Even in our surroundings, the GPUs that support 3D drawing by computers have been improved dramatically, enabling us to perform molecular simulations of proteins with as many as several hundred residues on the microsecond (the -6th power of 10) timescale.
When the performance of these calculators is improved and the level of molecular simulation is raised, we can compare results with actual experimental data and obtain information about microscopic atomic movements that cannot be observed in experiments.
For example, the association between a small molecule drug and a large molecule protein can be investigated. Then, it will be applied to drug development.
Development of molecular simulation techniques
So far, we have mainly developed molecular simulation methodologies based on theories of chemical physics.
As I mentioned earlier, even with a supercomputer, it is difficult to perform a one-second simulation. For this reason, we have been developing methodologies of enhance sampling, which corresponds to a long-time simulation. This allows us to sample a variety of protein structures with a short calculation time to predict a more stable protein structure.
In addition, we are developing methods to evaluate the stability of proteins, including the effects of many water molecules around proteins, and assessing the effectiveness of these methods.
Lately, we have been working on the development of dynamic analysis methods that extract the characteristic movement of proteins from the complex movements obtained from molecular simulations of proteins.
In recent years, we have carried out the following application research using these methods.
Reproducing the movement of membrane proteins affecting cells
For example, membrane proteins are embedded all over the biomembrane covering the cells. This membrane protein plays a very important role in the transmission of information inside and outside the cell and in the substance transport.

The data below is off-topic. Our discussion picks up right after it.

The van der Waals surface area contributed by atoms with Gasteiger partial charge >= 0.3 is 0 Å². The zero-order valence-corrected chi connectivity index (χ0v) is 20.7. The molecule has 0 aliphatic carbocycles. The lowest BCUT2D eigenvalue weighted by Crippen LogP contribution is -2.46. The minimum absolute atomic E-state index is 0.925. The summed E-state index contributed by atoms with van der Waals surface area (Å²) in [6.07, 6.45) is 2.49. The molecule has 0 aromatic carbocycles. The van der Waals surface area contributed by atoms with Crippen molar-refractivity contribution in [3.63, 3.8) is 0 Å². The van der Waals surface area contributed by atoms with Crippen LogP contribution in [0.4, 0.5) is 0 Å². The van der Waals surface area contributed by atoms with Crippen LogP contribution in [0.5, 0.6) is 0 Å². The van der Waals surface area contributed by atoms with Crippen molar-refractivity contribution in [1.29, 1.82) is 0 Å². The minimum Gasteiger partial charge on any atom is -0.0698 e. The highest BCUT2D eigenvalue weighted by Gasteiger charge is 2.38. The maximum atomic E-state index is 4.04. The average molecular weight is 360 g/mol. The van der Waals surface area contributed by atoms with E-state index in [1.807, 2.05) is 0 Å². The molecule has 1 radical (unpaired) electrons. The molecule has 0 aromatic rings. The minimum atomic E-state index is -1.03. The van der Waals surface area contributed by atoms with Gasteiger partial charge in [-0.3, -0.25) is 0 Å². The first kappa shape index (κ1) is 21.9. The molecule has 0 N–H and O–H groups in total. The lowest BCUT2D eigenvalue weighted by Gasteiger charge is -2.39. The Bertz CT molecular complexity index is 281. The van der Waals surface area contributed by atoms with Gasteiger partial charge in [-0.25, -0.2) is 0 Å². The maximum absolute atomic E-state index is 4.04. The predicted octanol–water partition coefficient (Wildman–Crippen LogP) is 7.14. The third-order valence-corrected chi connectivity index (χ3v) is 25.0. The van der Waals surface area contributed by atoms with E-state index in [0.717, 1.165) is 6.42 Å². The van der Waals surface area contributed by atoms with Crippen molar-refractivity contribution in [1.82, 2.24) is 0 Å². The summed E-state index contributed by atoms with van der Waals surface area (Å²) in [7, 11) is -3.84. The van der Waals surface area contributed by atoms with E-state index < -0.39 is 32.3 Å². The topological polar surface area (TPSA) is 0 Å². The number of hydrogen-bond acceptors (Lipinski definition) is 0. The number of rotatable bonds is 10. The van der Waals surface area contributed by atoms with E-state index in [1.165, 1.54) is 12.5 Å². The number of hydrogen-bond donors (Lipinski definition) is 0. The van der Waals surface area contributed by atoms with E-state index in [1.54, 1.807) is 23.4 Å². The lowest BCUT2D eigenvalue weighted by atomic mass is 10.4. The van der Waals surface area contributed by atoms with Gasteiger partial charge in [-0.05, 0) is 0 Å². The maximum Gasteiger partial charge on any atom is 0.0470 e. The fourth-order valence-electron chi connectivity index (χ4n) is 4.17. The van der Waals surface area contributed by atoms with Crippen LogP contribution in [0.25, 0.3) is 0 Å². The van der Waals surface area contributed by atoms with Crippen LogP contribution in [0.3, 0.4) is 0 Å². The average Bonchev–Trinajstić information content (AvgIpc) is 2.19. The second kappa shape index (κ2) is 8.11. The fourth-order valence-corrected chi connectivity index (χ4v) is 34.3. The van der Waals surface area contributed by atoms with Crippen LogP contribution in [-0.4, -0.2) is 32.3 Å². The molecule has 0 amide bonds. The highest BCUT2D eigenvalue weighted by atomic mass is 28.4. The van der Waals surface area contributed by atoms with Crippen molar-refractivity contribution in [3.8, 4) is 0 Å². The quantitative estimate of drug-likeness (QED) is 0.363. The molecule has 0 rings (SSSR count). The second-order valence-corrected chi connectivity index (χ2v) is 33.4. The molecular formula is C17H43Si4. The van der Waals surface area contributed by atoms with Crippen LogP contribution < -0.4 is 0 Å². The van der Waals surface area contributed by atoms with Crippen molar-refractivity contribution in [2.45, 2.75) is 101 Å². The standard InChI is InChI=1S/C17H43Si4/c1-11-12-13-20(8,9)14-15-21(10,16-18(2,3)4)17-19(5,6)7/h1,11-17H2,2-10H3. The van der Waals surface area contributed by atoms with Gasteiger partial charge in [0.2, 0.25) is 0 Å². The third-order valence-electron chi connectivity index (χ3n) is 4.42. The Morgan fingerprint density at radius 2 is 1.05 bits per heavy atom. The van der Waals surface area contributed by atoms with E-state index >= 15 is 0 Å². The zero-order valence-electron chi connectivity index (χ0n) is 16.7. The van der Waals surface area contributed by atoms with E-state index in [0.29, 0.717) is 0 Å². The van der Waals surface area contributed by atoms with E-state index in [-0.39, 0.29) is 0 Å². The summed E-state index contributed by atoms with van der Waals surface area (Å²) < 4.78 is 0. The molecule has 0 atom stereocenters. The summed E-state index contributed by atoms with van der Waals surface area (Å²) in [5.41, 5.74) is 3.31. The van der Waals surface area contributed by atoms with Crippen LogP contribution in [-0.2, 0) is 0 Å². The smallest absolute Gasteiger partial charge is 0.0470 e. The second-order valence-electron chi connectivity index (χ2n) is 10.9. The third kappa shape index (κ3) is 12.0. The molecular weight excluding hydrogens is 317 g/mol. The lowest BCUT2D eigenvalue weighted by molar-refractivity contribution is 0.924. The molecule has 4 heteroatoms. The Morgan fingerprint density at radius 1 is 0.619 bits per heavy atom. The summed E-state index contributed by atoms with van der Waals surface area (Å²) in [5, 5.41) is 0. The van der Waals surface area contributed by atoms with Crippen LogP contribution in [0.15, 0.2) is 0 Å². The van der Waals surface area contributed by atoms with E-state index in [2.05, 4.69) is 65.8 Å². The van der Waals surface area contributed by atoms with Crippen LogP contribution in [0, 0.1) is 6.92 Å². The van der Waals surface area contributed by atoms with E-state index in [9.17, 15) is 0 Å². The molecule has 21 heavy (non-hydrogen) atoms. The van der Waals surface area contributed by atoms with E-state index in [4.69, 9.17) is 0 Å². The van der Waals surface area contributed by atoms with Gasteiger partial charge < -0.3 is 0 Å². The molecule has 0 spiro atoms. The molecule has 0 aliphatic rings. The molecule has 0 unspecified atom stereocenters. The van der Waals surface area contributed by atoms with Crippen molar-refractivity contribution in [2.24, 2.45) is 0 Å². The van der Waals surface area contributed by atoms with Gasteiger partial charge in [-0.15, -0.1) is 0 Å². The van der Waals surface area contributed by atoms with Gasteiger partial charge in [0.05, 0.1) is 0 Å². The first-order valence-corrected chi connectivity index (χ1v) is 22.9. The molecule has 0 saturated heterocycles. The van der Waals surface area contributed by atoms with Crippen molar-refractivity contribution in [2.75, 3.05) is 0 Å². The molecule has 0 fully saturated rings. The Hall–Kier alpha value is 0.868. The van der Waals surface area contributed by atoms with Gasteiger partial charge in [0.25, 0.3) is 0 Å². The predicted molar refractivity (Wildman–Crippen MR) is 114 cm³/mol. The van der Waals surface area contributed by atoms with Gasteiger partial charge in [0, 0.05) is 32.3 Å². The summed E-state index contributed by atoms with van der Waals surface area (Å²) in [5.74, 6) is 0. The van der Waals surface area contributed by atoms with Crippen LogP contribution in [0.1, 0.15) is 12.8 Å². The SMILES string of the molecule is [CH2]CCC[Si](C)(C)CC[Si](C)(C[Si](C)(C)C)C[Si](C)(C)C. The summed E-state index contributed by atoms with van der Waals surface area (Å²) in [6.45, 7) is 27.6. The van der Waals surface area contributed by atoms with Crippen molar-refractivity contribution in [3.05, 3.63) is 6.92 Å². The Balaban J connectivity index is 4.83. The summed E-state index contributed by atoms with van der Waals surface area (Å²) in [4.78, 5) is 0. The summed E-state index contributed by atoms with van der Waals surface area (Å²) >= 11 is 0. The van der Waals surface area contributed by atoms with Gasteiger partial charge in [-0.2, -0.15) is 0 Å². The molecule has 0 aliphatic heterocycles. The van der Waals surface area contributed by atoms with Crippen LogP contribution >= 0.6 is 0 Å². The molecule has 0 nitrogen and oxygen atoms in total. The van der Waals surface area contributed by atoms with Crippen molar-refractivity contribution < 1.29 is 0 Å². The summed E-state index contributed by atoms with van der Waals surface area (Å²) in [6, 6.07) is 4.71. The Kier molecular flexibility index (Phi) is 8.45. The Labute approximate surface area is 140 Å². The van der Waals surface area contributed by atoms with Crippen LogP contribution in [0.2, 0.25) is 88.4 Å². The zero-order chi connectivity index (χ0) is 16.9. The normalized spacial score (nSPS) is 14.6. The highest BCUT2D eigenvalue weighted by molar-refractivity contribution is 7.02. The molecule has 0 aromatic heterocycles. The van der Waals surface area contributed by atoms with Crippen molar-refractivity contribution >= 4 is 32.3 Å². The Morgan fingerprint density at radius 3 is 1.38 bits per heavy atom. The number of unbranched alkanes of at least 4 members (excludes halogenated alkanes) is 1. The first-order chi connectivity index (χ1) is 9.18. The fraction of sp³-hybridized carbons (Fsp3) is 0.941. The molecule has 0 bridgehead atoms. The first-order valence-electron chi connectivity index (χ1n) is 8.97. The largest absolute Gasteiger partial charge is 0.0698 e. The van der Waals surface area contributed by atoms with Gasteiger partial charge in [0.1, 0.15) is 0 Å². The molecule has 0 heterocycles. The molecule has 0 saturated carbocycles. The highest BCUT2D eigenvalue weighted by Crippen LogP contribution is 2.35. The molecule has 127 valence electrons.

That is to say, it does not bind to everything coming to the cell, such as small molecules, ions, etc., but only to certain things. Then, membrane proteins change their structure and become bound to other proteins in the cell. This phenomenon has various effects on cells.
In other words, if you know what kind of small molecule binds to membrane protein and how the structural change of membrane protein caused by this affects cells, you can develop small molecules that change cells as you expect.
One of these membrane proteins that bind to specific small molecules and affect cells is the G protein-coupled receptor (GPCR), which has recently become a target in drug development. That means if we can send certain small molecules that trigger targeted GPCRs, it can be an effective drug.
Of course, pharmaceutical companies do not develop drugs from scratch; they have an enormous database on small molecules and then proceed with the development based on it.
Recently, the performance of X-ray crystallography and electron microscopy has been dramatically improved so that the structure of proteins and the structure of the condition of GPCRs in effect can be actually confirmed. These structures are published in the Protein Data Bank (PDB) and are available to anyone. However, these structures correspond to static images. Molecular simulations provide information on the movement of proteins at the atomic level using these structures as initial structures.